Wednesday, January 21, 2009

Writing is Hard: The Death of Indie Single-Issue Comics

Jason and I had already decided to pitch Kill All Monsters as a graphic novel, but this news certainly reinforces that we made the right decision there.

For those of you who don't follow comics news and don't feel like clicking through, here's a summary of what's going on. If you do follow comics news, you can skip this post because it's old news to you.

The one-and-only distributor to comic book shops has decided to increase the minimum amount of money a comic can make and still be carried by them. Which means that books not meeting that threshold can't be sold in comics stores (unless the store is willing to go through the inconvenience of buying through another means like directly from the publisher). This isn't the first time Diamond Distribution has put limits on minimum orders, but the threshold is now high enough that most independent comics won't be able to meet it. Indie comics just don't sell well enough.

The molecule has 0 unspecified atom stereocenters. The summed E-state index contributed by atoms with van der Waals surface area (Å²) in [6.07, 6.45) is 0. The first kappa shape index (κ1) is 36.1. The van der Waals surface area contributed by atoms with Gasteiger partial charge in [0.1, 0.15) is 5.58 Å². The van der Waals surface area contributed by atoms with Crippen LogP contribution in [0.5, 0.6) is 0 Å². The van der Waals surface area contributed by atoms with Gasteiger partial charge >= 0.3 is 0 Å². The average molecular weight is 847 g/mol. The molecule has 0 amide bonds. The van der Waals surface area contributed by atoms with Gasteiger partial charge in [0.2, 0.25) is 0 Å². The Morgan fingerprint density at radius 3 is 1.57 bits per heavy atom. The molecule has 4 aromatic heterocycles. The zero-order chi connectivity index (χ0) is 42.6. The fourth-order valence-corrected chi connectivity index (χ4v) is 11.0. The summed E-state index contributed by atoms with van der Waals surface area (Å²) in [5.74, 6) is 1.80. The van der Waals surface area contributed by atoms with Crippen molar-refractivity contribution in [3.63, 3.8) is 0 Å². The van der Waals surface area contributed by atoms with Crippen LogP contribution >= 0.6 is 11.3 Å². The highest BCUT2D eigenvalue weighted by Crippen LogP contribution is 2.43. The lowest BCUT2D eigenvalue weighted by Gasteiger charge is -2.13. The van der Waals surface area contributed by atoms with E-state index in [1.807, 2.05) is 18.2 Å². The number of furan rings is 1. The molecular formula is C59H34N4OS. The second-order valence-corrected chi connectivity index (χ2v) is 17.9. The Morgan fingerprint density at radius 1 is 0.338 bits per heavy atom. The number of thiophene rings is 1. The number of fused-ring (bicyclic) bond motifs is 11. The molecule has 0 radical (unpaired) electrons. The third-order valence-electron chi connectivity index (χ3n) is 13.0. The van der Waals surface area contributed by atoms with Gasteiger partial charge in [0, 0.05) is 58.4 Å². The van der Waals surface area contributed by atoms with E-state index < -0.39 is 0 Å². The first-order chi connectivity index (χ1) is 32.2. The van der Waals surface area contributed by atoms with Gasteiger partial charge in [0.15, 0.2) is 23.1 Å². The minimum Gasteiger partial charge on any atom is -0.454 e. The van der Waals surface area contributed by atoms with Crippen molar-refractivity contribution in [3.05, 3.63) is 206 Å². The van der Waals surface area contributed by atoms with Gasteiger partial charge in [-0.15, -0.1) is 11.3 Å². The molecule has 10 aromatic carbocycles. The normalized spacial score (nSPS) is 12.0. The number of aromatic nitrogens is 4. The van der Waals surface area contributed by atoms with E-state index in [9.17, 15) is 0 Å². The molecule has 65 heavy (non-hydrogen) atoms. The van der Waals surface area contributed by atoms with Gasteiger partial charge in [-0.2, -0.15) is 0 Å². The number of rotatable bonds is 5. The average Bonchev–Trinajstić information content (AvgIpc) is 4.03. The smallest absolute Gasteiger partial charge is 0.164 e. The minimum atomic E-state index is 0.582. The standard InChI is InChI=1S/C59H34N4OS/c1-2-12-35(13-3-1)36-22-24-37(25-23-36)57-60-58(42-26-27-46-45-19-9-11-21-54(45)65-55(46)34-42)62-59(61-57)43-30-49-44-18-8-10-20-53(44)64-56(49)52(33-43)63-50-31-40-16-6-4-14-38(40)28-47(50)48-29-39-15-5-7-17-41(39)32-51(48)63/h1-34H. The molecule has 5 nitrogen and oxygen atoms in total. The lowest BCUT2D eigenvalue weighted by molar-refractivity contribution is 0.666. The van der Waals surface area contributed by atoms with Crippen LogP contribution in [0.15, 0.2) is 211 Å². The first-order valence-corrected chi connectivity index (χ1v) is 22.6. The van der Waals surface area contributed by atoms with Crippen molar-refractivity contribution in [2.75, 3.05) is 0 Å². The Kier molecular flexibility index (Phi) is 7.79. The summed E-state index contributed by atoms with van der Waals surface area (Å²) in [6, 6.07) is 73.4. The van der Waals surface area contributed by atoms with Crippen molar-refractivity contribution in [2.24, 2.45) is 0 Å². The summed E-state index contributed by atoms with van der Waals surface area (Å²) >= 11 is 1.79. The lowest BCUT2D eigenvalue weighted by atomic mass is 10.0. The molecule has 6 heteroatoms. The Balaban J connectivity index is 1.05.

That doesn't mean that indie comics are dead, of course. It just means that indie creators and publishers will have to focus on selling their books through other means. Bookstores, for example, have other distribution choices than just Diamond. The distributors don't carry monthly, single issues of comics, but they do carry graphic novels and collected editions (basically, anything with an ISBN number). So if you're publishing in those formats, you'll likely be okay. If you're not, you probably will be soon. Either that or - as industry watchers are also predicting - via Print on Demand and the Internet.

Comics aren't dying, but they are changing.

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